A security deposit is not legally required but it is up to the landlord. He or she may ask for this deposit to be paid in two different ways:

1. By depositing the total amount in a blocked savings account in your name. This is the most usual way. In that case, the guarantee cannot exceed 2 months’ rent. The money will only be released after signature by the landlord.

2. Paying the amount in installments, via what is called a bank guarantee. The bank covers the entire guarantee for you, and you reimburse the bank for it in several instalments, over a period of maximum three years. This type of guarantee cannot exceed 3 months’ rent.

You and your landlord choose the type of payment for the guarantee and you agree to it in the rental contract. 

Tip:

Never pay the security deposit in cash or by direct payment into the landlord’s account.

How to draw up the inventory?

The inventory of the entire property is checked and recorded in writing during the preparation of the incoming inventory. This allows you to see, at the end of the rental agreement, any damage that occurred before you occupied the property and what you may have caused.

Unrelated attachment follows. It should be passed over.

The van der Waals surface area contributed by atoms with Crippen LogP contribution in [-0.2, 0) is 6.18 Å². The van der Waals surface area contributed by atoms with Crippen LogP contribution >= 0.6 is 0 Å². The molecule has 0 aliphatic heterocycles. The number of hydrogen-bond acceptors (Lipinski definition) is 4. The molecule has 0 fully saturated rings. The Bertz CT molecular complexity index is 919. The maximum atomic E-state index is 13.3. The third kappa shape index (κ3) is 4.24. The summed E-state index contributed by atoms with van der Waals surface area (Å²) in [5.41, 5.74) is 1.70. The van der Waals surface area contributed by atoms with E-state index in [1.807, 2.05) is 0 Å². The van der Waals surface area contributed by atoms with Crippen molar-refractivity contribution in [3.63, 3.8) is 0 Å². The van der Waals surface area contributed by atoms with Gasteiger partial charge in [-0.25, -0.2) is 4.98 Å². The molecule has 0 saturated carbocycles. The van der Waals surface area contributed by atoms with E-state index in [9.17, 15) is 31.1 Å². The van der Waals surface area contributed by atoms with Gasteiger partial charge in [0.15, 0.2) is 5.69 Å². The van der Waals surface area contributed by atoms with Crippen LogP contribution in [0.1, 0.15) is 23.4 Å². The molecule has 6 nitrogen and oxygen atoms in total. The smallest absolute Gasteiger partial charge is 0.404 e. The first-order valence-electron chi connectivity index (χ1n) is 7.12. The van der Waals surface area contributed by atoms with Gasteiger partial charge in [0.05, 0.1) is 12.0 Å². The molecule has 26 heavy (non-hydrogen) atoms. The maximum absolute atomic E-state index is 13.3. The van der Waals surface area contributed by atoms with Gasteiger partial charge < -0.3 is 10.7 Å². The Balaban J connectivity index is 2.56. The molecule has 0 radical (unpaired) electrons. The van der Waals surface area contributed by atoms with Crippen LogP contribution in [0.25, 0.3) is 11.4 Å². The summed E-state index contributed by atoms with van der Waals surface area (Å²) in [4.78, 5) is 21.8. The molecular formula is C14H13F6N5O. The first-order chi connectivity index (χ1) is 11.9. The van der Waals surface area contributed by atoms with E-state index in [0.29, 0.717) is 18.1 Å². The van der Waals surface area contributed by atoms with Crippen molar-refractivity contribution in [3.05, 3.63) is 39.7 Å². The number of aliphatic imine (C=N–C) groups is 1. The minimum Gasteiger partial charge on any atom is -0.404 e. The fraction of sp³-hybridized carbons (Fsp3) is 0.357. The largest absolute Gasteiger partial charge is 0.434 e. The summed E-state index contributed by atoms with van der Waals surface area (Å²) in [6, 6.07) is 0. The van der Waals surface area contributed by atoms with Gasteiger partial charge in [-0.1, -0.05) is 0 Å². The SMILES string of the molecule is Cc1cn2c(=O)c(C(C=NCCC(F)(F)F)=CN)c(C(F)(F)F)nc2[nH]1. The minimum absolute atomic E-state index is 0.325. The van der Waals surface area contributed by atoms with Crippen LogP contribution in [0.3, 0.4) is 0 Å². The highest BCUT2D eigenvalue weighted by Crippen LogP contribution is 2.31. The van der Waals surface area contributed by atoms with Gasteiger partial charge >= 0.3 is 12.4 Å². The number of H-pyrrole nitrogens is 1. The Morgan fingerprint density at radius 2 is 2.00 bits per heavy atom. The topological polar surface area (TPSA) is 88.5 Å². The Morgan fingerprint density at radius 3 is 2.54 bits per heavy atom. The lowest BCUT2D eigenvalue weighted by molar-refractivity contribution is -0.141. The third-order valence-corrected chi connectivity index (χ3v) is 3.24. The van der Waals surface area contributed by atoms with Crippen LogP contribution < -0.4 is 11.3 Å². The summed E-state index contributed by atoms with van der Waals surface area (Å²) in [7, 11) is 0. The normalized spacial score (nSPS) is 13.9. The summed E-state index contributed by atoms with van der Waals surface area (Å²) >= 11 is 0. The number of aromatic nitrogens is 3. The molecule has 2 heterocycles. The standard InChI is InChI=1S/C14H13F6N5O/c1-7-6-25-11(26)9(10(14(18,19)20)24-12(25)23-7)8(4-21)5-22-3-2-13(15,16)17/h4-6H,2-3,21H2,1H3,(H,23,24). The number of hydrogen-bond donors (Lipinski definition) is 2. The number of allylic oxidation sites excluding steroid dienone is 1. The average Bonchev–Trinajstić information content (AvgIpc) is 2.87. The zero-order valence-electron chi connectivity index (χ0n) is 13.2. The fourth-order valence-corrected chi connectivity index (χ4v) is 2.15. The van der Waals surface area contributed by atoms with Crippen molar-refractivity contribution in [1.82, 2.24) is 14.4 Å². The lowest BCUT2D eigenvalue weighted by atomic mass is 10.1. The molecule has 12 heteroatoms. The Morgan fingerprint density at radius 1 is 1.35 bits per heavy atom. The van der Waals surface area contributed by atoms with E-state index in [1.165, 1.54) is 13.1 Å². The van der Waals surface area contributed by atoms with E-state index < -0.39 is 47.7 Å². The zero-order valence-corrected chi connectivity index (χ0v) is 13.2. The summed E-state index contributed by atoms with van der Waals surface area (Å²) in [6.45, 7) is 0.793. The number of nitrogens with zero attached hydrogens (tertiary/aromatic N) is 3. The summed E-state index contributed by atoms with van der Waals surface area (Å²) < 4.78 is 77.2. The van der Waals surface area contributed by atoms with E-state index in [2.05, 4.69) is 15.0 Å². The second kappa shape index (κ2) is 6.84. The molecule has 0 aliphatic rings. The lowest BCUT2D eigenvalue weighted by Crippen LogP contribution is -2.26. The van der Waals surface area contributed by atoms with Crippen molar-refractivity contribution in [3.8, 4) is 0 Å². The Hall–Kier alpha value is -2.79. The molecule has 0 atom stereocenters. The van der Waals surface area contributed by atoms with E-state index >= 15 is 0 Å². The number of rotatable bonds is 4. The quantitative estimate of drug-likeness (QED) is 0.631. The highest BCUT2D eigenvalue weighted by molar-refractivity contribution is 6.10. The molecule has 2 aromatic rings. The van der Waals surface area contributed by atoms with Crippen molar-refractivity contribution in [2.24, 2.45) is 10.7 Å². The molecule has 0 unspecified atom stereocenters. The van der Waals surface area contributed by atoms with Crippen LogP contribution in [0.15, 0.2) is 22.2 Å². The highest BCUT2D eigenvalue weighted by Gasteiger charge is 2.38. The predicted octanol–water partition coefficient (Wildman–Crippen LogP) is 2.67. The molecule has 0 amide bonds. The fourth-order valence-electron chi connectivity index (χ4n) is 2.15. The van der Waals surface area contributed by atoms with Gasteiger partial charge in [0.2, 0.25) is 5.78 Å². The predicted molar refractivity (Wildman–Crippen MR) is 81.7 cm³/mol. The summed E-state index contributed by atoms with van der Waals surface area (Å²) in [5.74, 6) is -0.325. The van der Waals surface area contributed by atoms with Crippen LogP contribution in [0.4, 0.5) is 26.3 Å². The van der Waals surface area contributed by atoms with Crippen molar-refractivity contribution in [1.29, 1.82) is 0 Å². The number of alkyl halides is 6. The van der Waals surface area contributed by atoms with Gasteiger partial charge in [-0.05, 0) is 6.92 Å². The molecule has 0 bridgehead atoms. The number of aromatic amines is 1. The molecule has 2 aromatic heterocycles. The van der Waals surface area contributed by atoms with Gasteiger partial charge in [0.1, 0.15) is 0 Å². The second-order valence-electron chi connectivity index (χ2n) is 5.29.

It is legally required to do so before the end of the first month of rental, in the presence of both parties. You or the landlord can prepare it yourselves. But you can also use an expert such as an architect or a real estate agency. In that case, all costs for the inventory are divided between you and the landlord.

If no inventory is made, any new damage is considered not to have been caused by you and you do not have to pay.

Terminating a rental contract: how does the notice period work?

The duration of the notice period depends on the type of contract. If the contract is for at least three years, it is not possible to terminate it before the end date, unless there is provision in the agreement for this or if you agree on it at the time. If the contract is for nine years,  you can terminate at any time, provided you give three months’ notice.

The 3-6-9 agreement

A rental agreement of more than 3 years is considered a long-term agreement, which automatically confers the same conditions as a 9-year agreement. This is known as a 3-6-9 agreement. If you move out during the first year of tenancy, you have to pay an early termination indemnity equivalent to 3 months’ rent. If you move out in the second year, you have to pay 2 months’ rent. And if you leave in the third year of tenancy, you have to pay an indemnity of 1 month’s rent.